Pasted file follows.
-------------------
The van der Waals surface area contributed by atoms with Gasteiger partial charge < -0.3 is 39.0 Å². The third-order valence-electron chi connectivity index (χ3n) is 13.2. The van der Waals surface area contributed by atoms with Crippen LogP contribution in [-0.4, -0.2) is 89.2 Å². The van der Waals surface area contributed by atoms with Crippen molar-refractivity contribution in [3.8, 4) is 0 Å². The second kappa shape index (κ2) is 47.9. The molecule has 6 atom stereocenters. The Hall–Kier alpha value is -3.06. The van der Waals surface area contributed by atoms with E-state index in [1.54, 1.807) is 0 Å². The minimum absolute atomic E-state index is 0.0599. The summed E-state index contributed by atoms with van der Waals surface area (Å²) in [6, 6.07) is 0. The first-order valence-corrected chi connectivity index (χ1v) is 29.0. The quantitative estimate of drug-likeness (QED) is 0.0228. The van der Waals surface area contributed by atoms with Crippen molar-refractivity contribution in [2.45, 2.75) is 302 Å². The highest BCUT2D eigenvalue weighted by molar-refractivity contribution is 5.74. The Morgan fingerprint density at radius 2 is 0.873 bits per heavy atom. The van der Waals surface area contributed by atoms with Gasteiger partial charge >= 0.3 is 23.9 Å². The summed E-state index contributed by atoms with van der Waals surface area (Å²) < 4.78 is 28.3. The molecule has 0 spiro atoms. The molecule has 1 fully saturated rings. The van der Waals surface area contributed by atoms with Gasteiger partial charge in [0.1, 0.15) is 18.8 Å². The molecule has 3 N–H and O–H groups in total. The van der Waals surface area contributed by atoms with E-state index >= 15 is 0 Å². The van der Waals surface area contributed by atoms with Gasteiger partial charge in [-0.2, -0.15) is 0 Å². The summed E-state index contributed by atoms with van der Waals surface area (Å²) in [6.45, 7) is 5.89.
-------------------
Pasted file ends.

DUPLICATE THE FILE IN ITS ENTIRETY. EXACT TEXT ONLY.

The van der Waals surface area contributed by atoms with Gasteiger partial charge < -0.3 is 39.0 Å². The third-order valence-electron chi connectivity index (χ3n) is 13.2. The van der Waals surface area contributed by atoms with Crippen LogP contribution in [-0.4, -0.2) is 89.2 Å². The van der Waals surface area contributed by atoms with Crippen molar-refractivity contribution in [3.8, 4) is 0 Å². The second kappa shape index (κ2) is 47.9. The molecule has 6 atom stereocenters. The Hall–Kier alpha value is -3.06. The van der Waals surface area contributed by atoms with E-state index in [1.54, 1.807) is 0 Å². The minimum absolute atomic E-state index is 0.0599. The summed E-state index contributed by atoms with van der Waals surface area (Å²) in [6, 6.07) is 0. The first-order valence-corrected chi connectivity index (χ1v) is 29.0. The quantitative estimate of drug-likeness (QED) is 0.0228. The van der Waals surface area contributed by atoms with Crippen molar-refractivity contribution in [2.45, 2.75) is 302 Å². The highest BCUT2D eigenvalue weighted by molar-refractivity contribution is 5.74. The Morgan fingerprint density at radius 2 is 0.873 bits per heavy atom. The van der Waals surface area contributed by atoms with Gasteiger partial charge >= 0.3 is 23.9 Å². The summed E-state index contributed by atoms with van der Waals surface area (Å²) < 4.78 is 28.3. The molecule has 0 spiro atoms. The molecule has 1 fully saturated rings. The van der Waals surface area contributed by atoms with Gasteiger partial charge in [0.1, 0.15) is 18.8 Å². The molecule has 3 N–H and O–H groups in total. The van der Waals surface area contributed by atoms with E-state index >= 15 is 0 Å². The van der Waals surface area contributed by atoms with Gasteiger partial charge in [-0.2, -0.15) is 0 Å². The summed E-state index contributed by atoms with van der Waals surface area (Å²) in [6.45, 7) is 5.89.